Protect Early Starts with Recycled Milk Jugs
To say I’ve been lacking in gardening inspiration the last few months would be an understatement, at the very least. I’ve experienced a lot of Alaskan winters, but this one has just seemed to drag on and on, more than most any other that I can remember.
Maybe it was the late arrival of the white stuff, or the fact that we’re into May now with the lakes and rivers still frozen, but whatever the case, I’m impatiently waiting it out with seedlings that REALLY need to be planted.
I started Broccoli, Cabbage and Cauliflower seedlings the second week of April. This is normally perfect timing as I tend to have the garden planted by the second or third week of May. While my Cabbages and Cauliflowers are content with their situation, the Broccolis were completely out of control.
They needed more light, they needed more room, and more importantly, they needed cooler temperatures than my living room can provide! I realized that if I didn’t do something, they were all going to die, so I decided to use all those milk jugs I’ve been saving and make some hot caps. I cut the bottom 2 inches or so off of each of the milk jugs so that the sides no longer curved in at the bottom, and they were ready to go.
The hot caps have two purposes. The first is to act as an improvised greenhouse, providing a warmer climate for the seedlings. The plastic walls reflect extra light and warmth to the emerging leaves, and during the day the tops are left off to allow for airflow and temperature adjustment.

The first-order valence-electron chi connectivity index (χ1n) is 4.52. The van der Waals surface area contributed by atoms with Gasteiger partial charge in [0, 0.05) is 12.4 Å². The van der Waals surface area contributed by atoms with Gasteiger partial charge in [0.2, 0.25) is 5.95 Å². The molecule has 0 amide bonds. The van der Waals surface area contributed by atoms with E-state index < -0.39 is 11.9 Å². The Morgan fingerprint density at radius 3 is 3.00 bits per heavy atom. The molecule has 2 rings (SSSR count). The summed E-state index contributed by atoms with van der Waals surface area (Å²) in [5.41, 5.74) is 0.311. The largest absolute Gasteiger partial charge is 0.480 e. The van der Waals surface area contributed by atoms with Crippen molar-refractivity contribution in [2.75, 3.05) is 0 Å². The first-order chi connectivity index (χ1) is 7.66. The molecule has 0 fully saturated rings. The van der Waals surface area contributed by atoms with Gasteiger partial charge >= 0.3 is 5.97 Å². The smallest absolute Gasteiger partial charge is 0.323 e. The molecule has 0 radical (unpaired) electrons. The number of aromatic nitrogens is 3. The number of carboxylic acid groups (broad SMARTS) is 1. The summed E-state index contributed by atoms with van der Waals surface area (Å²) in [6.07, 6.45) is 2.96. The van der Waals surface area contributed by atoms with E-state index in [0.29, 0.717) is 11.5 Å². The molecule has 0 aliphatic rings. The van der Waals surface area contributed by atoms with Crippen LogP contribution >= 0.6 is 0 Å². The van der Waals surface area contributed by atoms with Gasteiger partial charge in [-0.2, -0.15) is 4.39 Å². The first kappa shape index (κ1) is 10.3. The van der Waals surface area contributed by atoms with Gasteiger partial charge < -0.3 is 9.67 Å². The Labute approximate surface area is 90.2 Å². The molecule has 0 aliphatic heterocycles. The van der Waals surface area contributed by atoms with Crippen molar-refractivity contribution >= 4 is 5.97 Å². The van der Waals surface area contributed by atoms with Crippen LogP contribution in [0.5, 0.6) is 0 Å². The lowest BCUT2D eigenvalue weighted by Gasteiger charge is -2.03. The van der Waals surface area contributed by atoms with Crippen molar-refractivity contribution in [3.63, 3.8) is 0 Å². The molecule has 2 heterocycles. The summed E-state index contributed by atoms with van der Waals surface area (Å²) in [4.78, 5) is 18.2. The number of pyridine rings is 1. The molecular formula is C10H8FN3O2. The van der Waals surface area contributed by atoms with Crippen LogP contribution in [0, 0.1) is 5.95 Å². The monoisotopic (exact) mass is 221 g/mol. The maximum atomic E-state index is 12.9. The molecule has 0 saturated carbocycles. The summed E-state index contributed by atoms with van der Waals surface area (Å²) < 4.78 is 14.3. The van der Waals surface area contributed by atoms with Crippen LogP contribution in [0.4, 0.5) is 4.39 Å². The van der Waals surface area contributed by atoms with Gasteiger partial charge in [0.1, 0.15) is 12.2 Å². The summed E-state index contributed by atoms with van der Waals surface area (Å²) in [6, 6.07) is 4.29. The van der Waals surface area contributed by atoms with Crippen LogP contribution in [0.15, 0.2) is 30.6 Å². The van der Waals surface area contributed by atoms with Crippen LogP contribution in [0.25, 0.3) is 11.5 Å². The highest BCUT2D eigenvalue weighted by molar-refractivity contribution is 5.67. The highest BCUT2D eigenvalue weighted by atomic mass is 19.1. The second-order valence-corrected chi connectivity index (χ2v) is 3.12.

The second purpose is to provide protection from overnight temperature lows. The tops are replaced in the evening to hold in the warmer air and help fend off the potential frost.
This is the first year that I’ve used any sort of hot cap, mainly because I’ve never had to. I fully expect that some of these seedlings will not make it, but that’s better than all of them dying inside in their cramped conditions. For now, this little guy looks happy, and has survived several nights outside!
Any of the seedlings that do not survive will be replaced by a new seed sown directly into the soil. I’m curious to see if the seedlings will stay ahead of the direct-sown seeds, or if the growth will even out before the broccoli heads mature.
My hope is that these seedlings mature fast enough that I can get a second set into the ground for a fall harvest, which means starting more seedlings sometime in early July. Those seedlings won’t need the hot caps, but we may be battling the heat when it comes time to plant them, which means finding a whole new way to control the garden climate.
It looks to be another typical gardening year in Alaska… trying to cram as many plants into the vegetable garden as we can before the fall frost shuts down the whole operation.
About Jamie Woodside
Jamie shares her thoughts and ideas as she explores organic gardening and permaculture in Big Lake, Alaska. She writes about chemical-free gardening in a cooler climate, saving energy or using alternatives, cooking from scratch, and living a more frugal lifestyle.